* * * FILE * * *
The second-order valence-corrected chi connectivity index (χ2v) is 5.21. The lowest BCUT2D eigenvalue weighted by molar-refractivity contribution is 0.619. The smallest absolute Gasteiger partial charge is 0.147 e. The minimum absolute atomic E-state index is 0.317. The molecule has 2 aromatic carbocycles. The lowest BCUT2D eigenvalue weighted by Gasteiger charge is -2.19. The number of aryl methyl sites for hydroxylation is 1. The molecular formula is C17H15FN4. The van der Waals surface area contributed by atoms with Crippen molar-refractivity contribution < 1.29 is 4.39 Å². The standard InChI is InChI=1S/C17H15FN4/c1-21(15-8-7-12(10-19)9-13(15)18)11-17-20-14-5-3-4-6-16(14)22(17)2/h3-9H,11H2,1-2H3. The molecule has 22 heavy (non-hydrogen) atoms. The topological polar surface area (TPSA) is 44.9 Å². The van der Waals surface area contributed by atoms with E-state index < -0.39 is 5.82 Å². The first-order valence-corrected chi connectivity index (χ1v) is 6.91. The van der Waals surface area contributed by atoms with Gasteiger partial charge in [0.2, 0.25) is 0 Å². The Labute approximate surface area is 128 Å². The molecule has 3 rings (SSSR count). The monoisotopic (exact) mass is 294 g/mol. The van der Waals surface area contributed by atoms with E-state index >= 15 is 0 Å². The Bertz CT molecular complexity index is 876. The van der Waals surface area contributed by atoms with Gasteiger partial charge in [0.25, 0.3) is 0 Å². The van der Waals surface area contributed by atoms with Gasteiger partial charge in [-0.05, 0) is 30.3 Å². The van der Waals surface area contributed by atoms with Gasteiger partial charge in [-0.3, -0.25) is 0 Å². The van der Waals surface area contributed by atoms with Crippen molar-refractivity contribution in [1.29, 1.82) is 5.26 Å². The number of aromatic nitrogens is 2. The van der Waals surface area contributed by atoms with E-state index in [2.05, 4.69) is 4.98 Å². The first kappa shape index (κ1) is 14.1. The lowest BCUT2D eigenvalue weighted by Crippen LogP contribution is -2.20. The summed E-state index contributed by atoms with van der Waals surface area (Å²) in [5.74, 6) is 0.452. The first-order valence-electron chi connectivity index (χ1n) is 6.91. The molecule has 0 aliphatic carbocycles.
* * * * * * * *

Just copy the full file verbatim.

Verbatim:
The second-order valence-corrected chi connectivity index (χ2v) is 5.21. The lowest BCUT2D eigenvalue weighted by molar-refractivity contribution is 0.619. The smallest absolute Gasteiger partial charge is 0.147 e. The minimum absolute atomic E-state index is 0.317. The molecule has 2 aromatic carbocycles. The lowest BCUT2D eigenvalue weighted by Gasteiger charge is -2.19. The number of aryl methyl sites for hydroxylation is 1. The molecular formula is C17H15FN4. The van der Waals surface area contributed by atoms with Crippen molar-refractivity contribution < 1.29 is 4.39 Å². The standard InChI is InChI=1S/C17H15FN4/c1-21(15-8-7-12(10-19)9-13(15)18)11-17-20-14-5-3-4-6-16(14)22(17)2/h3-9H,11H2,1-2H3. The molecule has 22 heavy (non-hydrogen) atoms. The topological polar surface area (TPSA) is 44.9 Å². The van der Waals surface area contributed by atoms with E-state index < -0.39 is 5.82 Å². The first-order valence-corrected chi connectivity index (χ1v) is 6.91. The van der Waals surface area contributed by atoms with Gasteiger partial charge in [0.2, 0.25) is 0 Å². The Labute approximate surface area is 128 Å². The molecule has 3 rings (SSSR count). The monoisotopic (exact) mass is 294 g/mol. The van der Waals surface area contributed by atoms with E-state index >= 15 is 0 Å². The Bertz CT molecular complexity index is 876. The van der Waals surface area contributed by atoms with Gasteiger partial charge in [0.25, 0.3) is 0 Å². The van der Waals surface area contributed by atoms with Gasteiger partial charge in [-0.05, 0) is 30.3 Å². The van der Waals surface area contributed by atoms with Gasteiger partial charge in [-0.3, -0.25) is 0 Å². The van der Waals surface area contributed by atoms with Crippen molar-refractivity contribution in [1.29, 1.82) is 5.26 Å². The number of aromatic nitrogens is 2. The van der Waals surface area contributed by atoms with E-state index in [2.05, 4.69) is 4.98 Å². The first kappa shape index (κ1) is 14.1. The lowest BCUT2D eigenvalue weighted by Crippen LogP contribution is -2.20. The summed E-state index contributed by atoms with van der Waals surface area (Å²) in [5.74, 6) is 0.452. The first-order valence-electron chi connectivity index (χ1n) is 6.91. The molecule has 0 aliphatic carbocycles.